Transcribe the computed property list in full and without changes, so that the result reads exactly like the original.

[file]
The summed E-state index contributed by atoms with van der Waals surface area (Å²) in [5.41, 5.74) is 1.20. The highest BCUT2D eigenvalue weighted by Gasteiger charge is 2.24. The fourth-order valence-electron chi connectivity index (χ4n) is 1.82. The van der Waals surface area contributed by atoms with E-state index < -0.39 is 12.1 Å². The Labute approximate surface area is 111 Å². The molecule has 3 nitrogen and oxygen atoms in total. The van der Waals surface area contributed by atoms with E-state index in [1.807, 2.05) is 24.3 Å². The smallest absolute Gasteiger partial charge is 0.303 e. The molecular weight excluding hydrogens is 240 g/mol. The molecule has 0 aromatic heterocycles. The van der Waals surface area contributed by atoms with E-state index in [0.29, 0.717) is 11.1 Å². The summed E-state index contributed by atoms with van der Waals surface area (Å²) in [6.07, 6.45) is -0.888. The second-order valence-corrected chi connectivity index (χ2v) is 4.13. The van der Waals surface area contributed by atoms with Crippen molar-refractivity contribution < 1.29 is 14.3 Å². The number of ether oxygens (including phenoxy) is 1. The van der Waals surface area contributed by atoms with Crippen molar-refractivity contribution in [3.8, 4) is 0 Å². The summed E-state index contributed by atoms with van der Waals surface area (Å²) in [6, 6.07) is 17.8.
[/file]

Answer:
The summed E-state index contributed by atoms with van der Waals surface area (Å²) in [5.41, 5.74) is 1.20. The highest BCUT2D eigenvalue weighted by Gasteiger charge is 2.24. The fourth-order valence-electron chi connectivity index (χ4n) is 1.82. The van der Waals surface area contributed by atoms with E-state index < -0.39 is 12.1 Å². The Labute approximate surface area is 111 Å². The molecule has 3 nitrogen and oxygen atoms in total. The van der Waals surface area contributed by atoms with E-state index in [1.807, 2.05) is 24.3 Å². The smallest absolute Gasteiger partial charge is 0.303 e. The molecular weight excluding hydrogens is 240 g/mol. The molecule has 0 aromatic heterocycles. The van der Waals surface area contributed by atoms with E-state index in [0.29, 0.717) is 11.1 Å². The summed E-state index contributed by atoms with van der Waals surface area (Å²) in [6.07, 6.45) is -0.888. The second-order valence-corrected chi connectivity index (χ2v) is 4.13. The van der Waals surface area contributed by atoms with Crippen molar-refractivity contribution < 1.29 is 14.3 Å². The number of ether oxygens (including phenoxy) is 1. The van der Waals surface area contributed by atoms with Crippen molar-refractivity contribution in [3.8, 4) is 0 Å². The summed E-state index contributed by atoms with van der Waals surface area (Å²) in [6, 6.07) is 17.8.